Edward Holme

Edward Holme

Edward Holme, mezzotint by John Richardson Jackson
Born17 February 1770
Died28 November 1847
NationalityBritish
Alma mater
OccupationPhysician

Edward Holme FLS (17 February 1770 – 28 November 1847) was an English physician and supporter of learned societies.

Life

The son of Thomas Holme, farmer and mercer, he was born at Kendal in Westmorland. After attending Sedbergh School, he spent two years at the Manchester Academy, and then studied at the University of Göttingen and University of Edinburgh. He graduated MD at the University of Leyden in December 1793.

Early in 1794 Holme began practice in Manchester, and was shortly afterwards elected one of the physicians to the infirmary there. He joined the Manchester Literary and Philosophical Society, and was one of its Vice-Presidents from 1797 to 1844, when he succeeded John Dalton as President. He was one of the founders of the Portico Library, and its President for twenty-eight years. He was also a founder and first President of both the Manchester Natural History Society and the Chetham Society (from 1843). He was the first president of the medical section of the British Association at its inaugural meeting at York (1831), and presided over the Provincial Medical and Surgical Association in 1836. He became a Fellow of the Linnean Society in 1799. He was for many years, particularly after the death of John Ferriar, a leader in the medical profession in Manchester, and in the local literary and scientific societies.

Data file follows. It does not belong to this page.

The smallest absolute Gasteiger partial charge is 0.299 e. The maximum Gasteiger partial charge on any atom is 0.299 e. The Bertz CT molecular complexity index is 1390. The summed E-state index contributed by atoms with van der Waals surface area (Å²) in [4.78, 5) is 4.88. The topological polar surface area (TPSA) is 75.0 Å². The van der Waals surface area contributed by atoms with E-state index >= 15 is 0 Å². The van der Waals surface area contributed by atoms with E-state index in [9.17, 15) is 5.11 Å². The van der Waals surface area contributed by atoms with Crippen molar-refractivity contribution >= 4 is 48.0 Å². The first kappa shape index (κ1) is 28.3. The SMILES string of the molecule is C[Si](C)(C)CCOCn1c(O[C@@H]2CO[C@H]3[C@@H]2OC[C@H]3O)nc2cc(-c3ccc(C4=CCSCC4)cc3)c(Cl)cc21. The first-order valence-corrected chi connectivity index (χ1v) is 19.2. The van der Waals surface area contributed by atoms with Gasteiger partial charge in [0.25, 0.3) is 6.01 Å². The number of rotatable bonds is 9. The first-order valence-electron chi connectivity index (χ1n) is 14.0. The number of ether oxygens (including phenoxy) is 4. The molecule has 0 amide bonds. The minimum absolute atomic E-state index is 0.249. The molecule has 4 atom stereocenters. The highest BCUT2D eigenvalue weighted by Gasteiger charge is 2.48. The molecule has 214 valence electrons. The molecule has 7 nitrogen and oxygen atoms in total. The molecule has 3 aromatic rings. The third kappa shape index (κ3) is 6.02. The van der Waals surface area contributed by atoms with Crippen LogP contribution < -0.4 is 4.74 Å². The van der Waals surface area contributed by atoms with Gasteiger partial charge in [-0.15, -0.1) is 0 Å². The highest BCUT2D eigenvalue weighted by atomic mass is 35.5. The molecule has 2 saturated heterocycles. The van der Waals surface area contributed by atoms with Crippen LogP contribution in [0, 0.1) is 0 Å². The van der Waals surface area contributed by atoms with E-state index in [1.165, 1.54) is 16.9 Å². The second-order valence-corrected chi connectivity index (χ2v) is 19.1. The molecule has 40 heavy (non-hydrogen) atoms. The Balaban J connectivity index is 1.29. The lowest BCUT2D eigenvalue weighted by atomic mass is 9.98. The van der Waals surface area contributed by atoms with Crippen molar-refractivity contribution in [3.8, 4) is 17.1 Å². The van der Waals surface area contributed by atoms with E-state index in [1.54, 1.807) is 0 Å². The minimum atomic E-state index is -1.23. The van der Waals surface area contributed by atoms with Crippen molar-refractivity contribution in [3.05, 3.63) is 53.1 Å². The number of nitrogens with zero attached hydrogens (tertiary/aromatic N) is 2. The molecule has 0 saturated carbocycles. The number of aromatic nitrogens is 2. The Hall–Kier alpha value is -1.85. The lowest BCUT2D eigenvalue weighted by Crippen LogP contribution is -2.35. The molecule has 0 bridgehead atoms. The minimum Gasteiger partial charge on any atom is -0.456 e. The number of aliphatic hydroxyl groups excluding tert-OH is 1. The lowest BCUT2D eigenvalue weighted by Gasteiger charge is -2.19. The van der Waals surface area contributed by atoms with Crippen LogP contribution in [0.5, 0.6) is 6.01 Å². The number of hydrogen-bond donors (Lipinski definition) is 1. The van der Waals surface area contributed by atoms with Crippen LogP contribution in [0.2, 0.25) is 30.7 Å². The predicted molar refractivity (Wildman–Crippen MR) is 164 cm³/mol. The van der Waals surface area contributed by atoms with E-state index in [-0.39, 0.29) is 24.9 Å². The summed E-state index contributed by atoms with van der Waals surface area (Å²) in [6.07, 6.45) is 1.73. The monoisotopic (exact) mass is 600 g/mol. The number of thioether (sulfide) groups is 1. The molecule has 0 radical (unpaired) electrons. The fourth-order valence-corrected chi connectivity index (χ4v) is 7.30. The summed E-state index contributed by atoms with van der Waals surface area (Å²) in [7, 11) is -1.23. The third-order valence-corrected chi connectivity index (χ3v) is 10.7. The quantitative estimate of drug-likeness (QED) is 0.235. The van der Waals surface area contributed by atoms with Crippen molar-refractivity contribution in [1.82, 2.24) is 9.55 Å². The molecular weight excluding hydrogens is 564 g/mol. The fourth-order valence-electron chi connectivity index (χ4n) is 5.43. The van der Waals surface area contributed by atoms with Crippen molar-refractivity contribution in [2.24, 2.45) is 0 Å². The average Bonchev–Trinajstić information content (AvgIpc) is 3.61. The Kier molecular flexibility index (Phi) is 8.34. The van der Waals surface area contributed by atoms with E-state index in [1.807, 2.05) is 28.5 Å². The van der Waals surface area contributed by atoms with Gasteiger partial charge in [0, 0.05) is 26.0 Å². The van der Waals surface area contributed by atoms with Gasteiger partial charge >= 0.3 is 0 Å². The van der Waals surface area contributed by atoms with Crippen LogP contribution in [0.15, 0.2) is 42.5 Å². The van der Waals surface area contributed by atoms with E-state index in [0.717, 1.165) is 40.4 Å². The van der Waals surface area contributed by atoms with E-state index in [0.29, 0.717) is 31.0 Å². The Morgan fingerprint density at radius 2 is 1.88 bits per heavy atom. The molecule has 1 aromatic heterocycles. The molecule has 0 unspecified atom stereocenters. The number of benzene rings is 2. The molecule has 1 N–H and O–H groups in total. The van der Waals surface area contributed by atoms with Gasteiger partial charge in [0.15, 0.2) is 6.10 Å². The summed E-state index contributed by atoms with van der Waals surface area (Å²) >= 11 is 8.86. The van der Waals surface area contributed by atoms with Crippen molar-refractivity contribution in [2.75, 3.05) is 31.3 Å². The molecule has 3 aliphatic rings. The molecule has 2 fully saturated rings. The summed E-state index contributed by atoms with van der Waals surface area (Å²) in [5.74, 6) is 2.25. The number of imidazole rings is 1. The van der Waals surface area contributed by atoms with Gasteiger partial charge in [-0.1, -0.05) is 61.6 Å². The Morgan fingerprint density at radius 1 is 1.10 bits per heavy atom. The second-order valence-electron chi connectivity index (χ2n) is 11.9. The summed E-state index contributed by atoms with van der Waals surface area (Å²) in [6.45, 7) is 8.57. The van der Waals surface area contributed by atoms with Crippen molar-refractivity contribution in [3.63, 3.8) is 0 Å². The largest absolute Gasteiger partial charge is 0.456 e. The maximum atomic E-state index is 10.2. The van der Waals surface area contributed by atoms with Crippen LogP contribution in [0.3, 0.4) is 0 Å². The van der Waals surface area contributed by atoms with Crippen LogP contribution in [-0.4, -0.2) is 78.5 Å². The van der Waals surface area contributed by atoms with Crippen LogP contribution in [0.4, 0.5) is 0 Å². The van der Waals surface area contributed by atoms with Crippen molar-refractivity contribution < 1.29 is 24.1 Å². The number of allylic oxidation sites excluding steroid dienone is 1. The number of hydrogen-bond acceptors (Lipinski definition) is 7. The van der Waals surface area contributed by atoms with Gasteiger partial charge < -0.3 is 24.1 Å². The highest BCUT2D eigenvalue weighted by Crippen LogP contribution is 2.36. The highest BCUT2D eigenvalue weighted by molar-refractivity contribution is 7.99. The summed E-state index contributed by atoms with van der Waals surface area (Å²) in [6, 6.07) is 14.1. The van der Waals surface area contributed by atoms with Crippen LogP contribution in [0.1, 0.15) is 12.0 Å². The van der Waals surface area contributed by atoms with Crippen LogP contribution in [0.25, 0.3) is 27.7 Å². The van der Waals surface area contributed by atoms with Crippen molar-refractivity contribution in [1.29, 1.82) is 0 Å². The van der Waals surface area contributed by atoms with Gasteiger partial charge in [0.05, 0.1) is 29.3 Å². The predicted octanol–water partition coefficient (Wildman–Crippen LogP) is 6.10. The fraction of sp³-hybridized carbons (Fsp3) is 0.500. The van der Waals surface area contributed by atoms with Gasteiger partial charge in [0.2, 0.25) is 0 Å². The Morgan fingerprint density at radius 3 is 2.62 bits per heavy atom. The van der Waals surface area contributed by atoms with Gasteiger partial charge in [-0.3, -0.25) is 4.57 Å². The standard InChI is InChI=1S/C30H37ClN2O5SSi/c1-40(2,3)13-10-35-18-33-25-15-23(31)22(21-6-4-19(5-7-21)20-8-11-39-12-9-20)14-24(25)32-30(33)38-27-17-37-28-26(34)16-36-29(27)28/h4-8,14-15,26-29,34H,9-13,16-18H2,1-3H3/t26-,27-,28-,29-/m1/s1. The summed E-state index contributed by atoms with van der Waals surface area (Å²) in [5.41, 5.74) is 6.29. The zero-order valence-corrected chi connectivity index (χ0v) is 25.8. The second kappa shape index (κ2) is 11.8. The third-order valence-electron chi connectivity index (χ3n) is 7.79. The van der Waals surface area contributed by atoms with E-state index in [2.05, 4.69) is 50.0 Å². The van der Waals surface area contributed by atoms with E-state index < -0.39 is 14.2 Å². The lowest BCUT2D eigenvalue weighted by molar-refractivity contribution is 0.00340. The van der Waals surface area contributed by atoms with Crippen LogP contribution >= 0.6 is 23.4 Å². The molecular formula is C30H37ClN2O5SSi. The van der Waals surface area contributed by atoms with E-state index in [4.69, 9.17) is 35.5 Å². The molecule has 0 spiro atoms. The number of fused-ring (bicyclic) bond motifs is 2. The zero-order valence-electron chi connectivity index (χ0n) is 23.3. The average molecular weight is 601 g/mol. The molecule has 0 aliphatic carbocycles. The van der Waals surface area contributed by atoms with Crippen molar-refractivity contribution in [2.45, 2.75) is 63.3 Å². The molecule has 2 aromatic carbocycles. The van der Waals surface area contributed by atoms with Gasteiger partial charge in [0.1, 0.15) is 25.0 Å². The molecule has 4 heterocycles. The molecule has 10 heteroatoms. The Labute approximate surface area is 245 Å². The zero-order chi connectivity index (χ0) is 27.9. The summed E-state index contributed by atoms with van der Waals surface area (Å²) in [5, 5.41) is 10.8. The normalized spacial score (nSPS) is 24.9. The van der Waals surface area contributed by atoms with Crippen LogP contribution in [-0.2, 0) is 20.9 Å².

Holme died unmarried, on 28 November 1847, at Manchester, leaving property worth over £50,000. Most of it he bequeathed, together with his library, to the medical department of University College, London.

Works

Holme's Leyden dissertation De Structura et Usu Vasorum Absorbentium ran to 61 pages. Of fourteen essays contributed to the Literary and Philosophical Society, he only published a short Note on a Roman inscription found at Manchester (Manchester Memoirs, vol. v.). Another essay, On the History of Sculpture to the Time of Phidias, was printed after his death.


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